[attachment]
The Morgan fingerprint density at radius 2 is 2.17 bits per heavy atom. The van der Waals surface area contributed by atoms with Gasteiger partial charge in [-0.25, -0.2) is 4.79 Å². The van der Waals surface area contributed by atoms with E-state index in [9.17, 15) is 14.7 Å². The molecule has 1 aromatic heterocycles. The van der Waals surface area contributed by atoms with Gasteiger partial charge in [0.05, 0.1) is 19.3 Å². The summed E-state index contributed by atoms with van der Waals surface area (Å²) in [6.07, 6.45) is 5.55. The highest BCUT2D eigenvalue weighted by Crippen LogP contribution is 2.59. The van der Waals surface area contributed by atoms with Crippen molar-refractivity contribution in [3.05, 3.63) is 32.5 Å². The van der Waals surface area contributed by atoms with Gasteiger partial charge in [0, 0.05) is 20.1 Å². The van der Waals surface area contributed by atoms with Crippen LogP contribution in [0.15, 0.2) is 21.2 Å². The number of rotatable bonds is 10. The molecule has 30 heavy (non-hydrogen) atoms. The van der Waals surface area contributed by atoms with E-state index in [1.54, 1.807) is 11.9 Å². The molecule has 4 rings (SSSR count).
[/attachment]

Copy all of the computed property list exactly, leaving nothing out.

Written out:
The Morgan fingerprint density at radius 2 is 2.17 bits per heavy atom. The van der Waals surface area contributed by atoms with Gasteiger partial charge in [-0.25, -0.2) is 4.79 Å². The van der Waals surface area contributed by atoms with E-state index in [9.17, 15) is 14.7 Å². The molecule has 1 aromatic heterocycles. The van der Waals surface area contributed by atoms with Gasteiger partial charge in [0.05, 0.1) is 19.3 Å². The summed E-state index contributed by atoms with van der Waals surface area (Å²) in [6.07, 6.45) is 5.55. The highest BCUT2D eigenvalue weighted by Crippen LogP contribution is 2.59. The van der Waals surface area contributed by atoms with Crippen molar-refractivity contribution in [3.05, 3.63) is 32.5 Å². The van der Waals surface area contributed by atoms with Gasteiger partial charge in [0, 0.05) is 20.1 Å². The van der Waals surface area contributed by atoms with Crippen LogP contribution in [0.15, 0.2) is 21.2 Å². The number of rotatable bonds is 10. The molecule has 30 heavy (non-hydrogen) atoms. The van der Waals surface area contributed by atoms with E-state index in [1.54, 1.807) is 11.9 Å². The molecule has 4 rings (SSSR count).